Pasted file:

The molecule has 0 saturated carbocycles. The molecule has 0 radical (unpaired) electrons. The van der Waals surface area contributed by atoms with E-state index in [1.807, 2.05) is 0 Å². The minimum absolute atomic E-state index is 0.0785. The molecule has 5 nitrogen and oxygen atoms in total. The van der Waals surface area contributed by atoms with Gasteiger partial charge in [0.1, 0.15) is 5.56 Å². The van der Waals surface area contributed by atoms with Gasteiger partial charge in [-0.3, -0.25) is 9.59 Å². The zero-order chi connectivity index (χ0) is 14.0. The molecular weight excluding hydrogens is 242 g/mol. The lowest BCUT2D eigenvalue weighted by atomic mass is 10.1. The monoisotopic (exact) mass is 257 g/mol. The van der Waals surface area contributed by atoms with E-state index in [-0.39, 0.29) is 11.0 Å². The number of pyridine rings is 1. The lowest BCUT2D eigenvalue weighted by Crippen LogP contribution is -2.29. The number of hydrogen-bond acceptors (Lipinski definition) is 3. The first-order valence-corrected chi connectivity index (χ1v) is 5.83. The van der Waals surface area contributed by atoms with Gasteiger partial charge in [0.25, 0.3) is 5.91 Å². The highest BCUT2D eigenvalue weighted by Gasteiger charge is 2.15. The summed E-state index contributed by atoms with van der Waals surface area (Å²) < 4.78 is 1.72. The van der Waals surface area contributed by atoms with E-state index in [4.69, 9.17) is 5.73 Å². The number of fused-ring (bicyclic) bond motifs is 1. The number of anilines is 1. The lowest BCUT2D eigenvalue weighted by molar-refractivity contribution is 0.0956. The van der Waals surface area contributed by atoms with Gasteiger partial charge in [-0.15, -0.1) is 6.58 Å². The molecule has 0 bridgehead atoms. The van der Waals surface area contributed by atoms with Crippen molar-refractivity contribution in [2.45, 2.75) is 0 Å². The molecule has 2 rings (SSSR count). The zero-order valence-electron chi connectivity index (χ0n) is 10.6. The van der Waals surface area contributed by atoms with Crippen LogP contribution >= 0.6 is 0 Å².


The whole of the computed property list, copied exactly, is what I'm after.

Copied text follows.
The molecule has 0 saturated carbocycles. The molecule has 0 radical (unpaired) electrons. The van der Waals surface area contributed by atoms with E-state index in [1.807, 2.05) is 0 Å². The minimum absolute atomic E-state index is 0.0785. The molecule has 5 nitrogen and oxygen atoms in total. The van der Waals surface area contributed by atoms with Gasteiger partial charge in [0.1, 0.15) is 5.56 Å². The van der Waals surface area contributed by atoms with Gasteiger partial charge in [-0.3, -0.25) is 9.59 Å². The zero-order chi connectivity index (χ0) is 14.0. The molecular weight excluding hydrogens is 242 g/mol. The lowest BCUT2D eigenvalue weighted by atomic mass is 10.1. The monoisotopic (exact) mass is 257 g/mol. The van der Waals surface area contributed by atoms with E-state index in [-0.39, 0.29) is 11.0 Å². The number of pyridine rings is 1. The lowest BCUT2D eigenvalue weighted by Crippen LogP contribution is -2.29. The number of hydrogen-bond acceptors (Lipinski definition) is 3. The first-order valence-corrected chi connectivity index (χ1v) is 5.83. The van der Waals surface area contributed by atoms with Gasteiger partial charge in [0.25, 0.3) is 5.91 Å². The highest BCUT2D eigenvalue weighted by Gasteiger charge is 2.15. The summed E-state index contributed by atoms with van der Waals surface area (Å²) < 4.78 is 1.72. The van der Waals surface area contributed by atoms with E-state index in [4.69, 9.17) is 5.73 Å². The number of fused-ring (bicyclic) bond motifs is 1. The number of anilines is 1. The lowest BCUT2D eigenvalue weighted by molar-refractivity contribution is 0.0956. The van der Waals surface area contributed by atoms with Gasteiger partial charge in [-0.15, -0.1) is 6.58 Å². The molecule has 0 bridgehead atoms. The van der Waals surface area contributed by atoms with Crippen molar-refractivity contribution in [2.45, 2.75) is 0 Å². The molecule has 2 rings (SSSR count). The zero-order valence-electron chi connectivity index (χ0n) is 10.6. The van der Waals surface area contributed by atoms with Crippen LogP contribution >= 0.6 is 0 Å².